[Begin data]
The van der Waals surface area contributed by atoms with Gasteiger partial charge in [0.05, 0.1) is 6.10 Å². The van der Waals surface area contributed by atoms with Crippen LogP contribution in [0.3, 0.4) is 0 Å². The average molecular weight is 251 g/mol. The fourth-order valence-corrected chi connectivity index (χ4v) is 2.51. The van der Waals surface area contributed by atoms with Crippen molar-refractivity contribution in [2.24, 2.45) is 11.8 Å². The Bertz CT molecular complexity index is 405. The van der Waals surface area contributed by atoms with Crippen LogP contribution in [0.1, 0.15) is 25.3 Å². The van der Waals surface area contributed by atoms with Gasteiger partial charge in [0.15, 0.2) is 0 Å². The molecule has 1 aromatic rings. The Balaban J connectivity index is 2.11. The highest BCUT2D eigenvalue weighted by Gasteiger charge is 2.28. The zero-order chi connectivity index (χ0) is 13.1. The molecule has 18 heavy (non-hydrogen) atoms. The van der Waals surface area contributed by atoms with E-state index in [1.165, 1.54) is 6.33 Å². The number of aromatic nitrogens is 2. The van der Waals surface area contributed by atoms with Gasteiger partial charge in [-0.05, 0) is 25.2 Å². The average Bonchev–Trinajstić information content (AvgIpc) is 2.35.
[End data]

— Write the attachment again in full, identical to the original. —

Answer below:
The van der Waals surface area contributed by atoms with Gasteiger partial charge in [0.05, 0.1) is 6.10 Å². The van der Waals surface area contributed by atoms with Crippen LogP contribution in [0.3, 0.4) is 0 Å². The average molecular weight is 251 g/mol. The fourth-order valence-corrected chi connectivity index (χ4v) is 2.51. The van der Waals surface area contributed by atoms with Crippen molar-refractivity contribution in [2.24, 2.45) is 11.8 Å². The Bertz CT molecular complexity index is 405. The van der Waals surface area contributed by atoms with Crippen LogP contribution in [0.1, 0.15) is 25.3 Å². The van der Waals surface area contributed by atoms with Gasteiger partial charge in [0.15, 0.2) is 0 Å². The molecule has 1 aromatic rings. The Balaban J connectivity index is 2.11. The highest BCUT2D eigenvalue weighted by Gasteiger charge is 2.28. The zero-order chi connectivity index (χ0) is 13.1. The molecule has 18 heavy (non-hydrogen) atoms. The van der Waals surface area contributed by atoms with E-state index in [1.165, 1.54) is 6.33 Å². The number of aromatic nitrogens is 2. The van der Waals surface area contributed by atoms with Gasteiger partial charge in [-0.05, 0) is 25.2 Å². The average Bonchev–Trinajstić information content (AvgIpc) is 2.35.